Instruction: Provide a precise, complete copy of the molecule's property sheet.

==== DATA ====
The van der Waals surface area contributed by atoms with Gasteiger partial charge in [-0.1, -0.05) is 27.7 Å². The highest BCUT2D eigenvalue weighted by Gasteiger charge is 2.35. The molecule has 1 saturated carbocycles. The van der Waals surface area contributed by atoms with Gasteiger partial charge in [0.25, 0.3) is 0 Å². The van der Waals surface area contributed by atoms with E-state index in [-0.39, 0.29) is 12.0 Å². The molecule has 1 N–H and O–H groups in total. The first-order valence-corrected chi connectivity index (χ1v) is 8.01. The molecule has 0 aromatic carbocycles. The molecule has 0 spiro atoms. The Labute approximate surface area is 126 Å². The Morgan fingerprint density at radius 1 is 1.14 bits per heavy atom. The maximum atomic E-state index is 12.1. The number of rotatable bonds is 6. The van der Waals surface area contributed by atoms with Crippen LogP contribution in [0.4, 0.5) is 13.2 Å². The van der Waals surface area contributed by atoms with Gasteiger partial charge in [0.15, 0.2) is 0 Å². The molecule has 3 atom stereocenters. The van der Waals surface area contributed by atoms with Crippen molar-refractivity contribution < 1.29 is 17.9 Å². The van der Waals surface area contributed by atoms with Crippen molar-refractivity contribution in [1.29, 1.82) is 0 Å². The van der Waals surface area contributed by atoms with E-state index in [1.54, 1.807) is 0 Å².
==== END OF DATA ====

The van der Waals surface area contributed by atoms with Gasteiger partial charge in [-0.1, -0.05) is 27.7 Å². The highest BCUT2D eigenvalue weighted by Gasteiger charge is 2.35. The molecule has 1 saturated carbocycles. The van der Waals surface area contributed by atoms with Gasteiger partial charge in [0.25, 0.3) is 0 Å². The van der Waals surface area contributed by atoms with E-state index in [-0.39, 0.29) is 12.0 Å². The molecule has 1 N–H and O–H groups in total. The first-order valence-corrected chi connectivity index (χ1v) is 8.01. The molecule has 0 aromatic carbocycles. The molecule has 0 spiro atoms. The Labute approximate surface area is 126 Å². The Morgan fingerprint density at radius 1 is 1.14 bits per heavy atom. The maximum atomic E-state index is 12.1. The number of rotatable bonds is 6. The van der Waals surface area contributed by atoms with Crippen LogP contribution in [0.4, 0.5) is 13.2 Å². The van der Waals surface area contributed by atoms with Gasteiger partial charge in [0.15, 0.2) is 0 Å². The molecule has 3 atom stereocenters. The van der Waals surface area contributed by atoms with Crippen molar-refractivity contribution < 1.29 is 17.9 Å². The van der Waals surface area contributed by atoms with Crippen molar-refractivity contribution in [1.29, 1.82) is 0 Å². The van der Waals surface area contributed by atoms with E-state index in [1.54, 1.807) is 0 Å².